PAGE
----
Upheavals come in waves and charge into whatever free space is on offer, both spatially and temporally. It happened when former Soviet nationalities rose one after another against their mighty Communist masters. It happened recently when the Arab Spring saw a series of uprisings against long-reigning monarchs in the Arab world. It could happen now in Kashmir, against the iron-fisted betrayal of federalism by the BJP.
The pressure-cooker situation already created will catalyse such a development. Abrogating Article 370 of the Constitution and stripping Jammu and Kashmir of its statehood symbolises the government of India’s sharp application of the centripetal force.
Deliberate choking of any political activity (whatever remains of it) has also worsened political alienation.
These developments have taken away the opportunities to channelise political energies and ventilate aspirations, making the youth susceptible to radicalisation like never before. All doors leading to a meaningful engagement with the Indian body-politic have been shut, forcing the youth to seek consolation elsewhere. Remember, the same country that used to broker America’s dealings with the Mujahideen also has the greatest leverage in the present Afghan situation.
Clouds of Radicalisation Are Gathering
Today, Jammu and Kashmir has all the makings of an Orwellian society. The public is up against a faceless monolith of bureaucracy that neither has the incentive to listen nor the mandate to act. In a situation like this, we are only staring down a deep abyss as clouds of radicalisation gather over the Hindu-Kush. We could be well in for the classic case of encirclement outside and upheaval inside. While most security analysts have been fixated on the ‘physical’ threats of militant infiltration and insurgency, very few have addressed these genuine political dangers.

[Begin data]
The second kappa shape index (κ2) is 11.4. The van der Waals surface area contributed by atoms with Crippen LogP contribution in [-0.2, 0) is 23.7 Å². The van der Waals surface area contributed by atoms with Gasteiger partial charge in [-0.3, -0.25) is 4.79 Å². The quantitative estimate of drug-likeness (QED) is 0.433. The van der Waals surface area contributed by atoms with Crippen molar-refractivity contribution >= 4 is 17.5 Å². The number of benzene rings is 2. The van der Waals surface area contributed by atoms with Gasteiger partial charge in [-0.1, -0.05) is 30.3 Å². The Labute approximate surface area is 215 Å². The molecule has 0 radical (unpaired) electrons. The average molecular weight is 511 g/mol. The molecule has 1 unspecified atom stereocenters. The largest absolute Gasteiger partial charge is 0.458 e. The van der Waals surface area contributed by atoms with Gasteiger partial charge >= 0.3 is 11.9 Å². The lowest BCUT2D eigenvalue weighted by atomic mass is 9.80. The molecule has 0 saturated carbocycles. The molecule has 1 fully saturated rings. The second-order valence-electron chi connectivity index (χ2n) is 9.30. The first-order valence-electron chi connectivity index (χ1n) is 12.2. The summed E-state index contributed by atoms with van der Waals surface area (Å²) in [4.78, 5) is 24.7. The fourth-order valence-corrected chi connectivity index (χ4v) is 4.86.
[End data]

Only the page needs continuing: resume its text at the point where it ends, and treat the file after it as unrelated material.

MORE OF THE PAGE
As I sit in my Srinagar office, there is a deep sense of foreboding trickling in from all quarters. Already in the last few weeks, political activists from the BJP have been targeted by emboldened militant groups. The cracks seem to have widened and all I can see is uncertainty. A dynamic geopolitical situation is often beyond a nation’s control, but weathering the storm by putting its house in order is never beyond reach. While I do not wish to be a harbinger of doom, my reading of history and understanding of Jammu & Kashmir’s politics tells me that something is amiss.
There is a huge mismatch between external conditions and domestic policies, which could lead us all down a very dangerous road. Once again, a wrathful storm is waiting to enter our midst. Do we let our people perish once again, or do we pull them well in time into the protective fold of our polity? As we stand at the cusp of significant developments, I strongly believe that reviving Jammu & Kashmir’s political life is the only way to fill the disconcerting power vacuum and prevent the worst from happening.
(Sarah Hayat Shah is a political activist in Jammu and Kashmir. She also heads the IT/SM Wing for the Jammu & Kashmir National Conference (JKNC) currently. Views expressed are personal. This is an opinion piece, and the views expressed are the author’s own. The Quint neither endorses nor is responsible for them.)